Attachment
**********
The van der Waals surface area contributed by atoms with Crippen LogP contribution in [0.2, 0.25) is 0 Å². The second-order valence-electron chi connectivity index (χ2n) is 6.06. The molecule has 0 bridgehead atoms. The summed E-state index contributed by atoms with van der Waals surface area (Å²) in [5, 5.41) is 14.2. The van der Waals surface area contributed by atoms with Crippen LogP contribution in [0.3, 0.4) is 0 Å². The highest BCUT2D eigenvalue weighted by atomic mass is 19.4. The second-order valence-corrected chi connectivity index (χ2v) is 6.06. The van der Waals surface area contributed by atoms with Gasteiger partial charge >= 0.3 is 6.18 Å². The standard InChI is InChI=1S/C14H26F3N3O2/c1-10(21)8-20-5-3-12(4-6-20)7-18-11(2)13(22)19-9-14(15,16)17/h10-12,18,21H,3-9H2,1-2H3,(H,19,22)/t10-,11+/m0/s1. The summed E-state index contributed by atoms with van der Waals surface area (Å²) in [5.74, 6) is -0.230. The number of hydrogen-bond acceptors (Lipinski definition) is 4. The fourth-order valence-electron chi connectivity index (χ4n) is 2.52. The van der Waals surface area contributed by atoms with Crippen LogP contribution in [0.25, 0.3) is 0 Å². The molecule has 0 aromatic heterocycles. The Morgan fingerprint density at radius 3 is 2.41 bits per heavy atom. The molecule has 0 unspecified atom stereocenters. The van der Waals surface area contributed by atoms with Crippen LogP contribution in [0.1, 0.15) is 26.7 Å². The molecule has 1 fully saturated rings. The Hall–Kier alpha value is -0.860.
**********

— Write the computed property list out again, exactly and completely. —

The van der Waals surface area contributed by atoms with Crippen LogP contribution in [0.2, 0.25) is 0 Å². The second-order valence-electron chi connectivity index (χ2n) is 6.06. The molecule has 0 bridgehead atoms. The summed E-state index contributed by atoms with van der Waals surface area (Å²) in [5, 5.41) is 14.2. The van der Waals surface area contributed by atoms with Crippen LogP contribution in [0.3, 0.4) is 0 Å². The highest BCUT2D eigenvalue weighted by atomic mass is 19.4. The second-order valence-corrected chi connectivity index (χ2v) is 6.06. The van der Waals surface area contributed by atoms with Gasteiger partial charge >= 0.3 is 6.18 Å². The standard InChI is InChI=1S/C14H26F3N3O2/c1-10(21)8-20-5-3-12(4-6-20)7-18-11(2)13(22)19-9-14(15,16)17/h10-12,18,21H,3-9H2,1-2H3,(H,19,22)/t10-,11+/m0/s1. The summed E-state index contributed by atoms with van der Waals surface area (Å²) in [5.74, 6) is -0.230. The number of hydrogen-bond acceptors (Lipinski definition) is 4. The fourth-order valence-electron chi connectivity index (χ4n) is 2.52. The van der Waals surface area contributed by atoms with Crippen LogP contribution in [0.25, 0.3) is 0 Å². The molecule has 0 aromatic heterocycles. The Morgan fingerprint density at radius 3 is 2.41 bits per heavy atom. The molecule has 0 unspecified atom stereocenters. The van der Waals surface area contributed by atoms with Crippen LogP contribution in [0.1, 0.15) is 26.7 Å². The molecule has 1 fully saturated rings. The Hall–Kier alpha value is -0.860.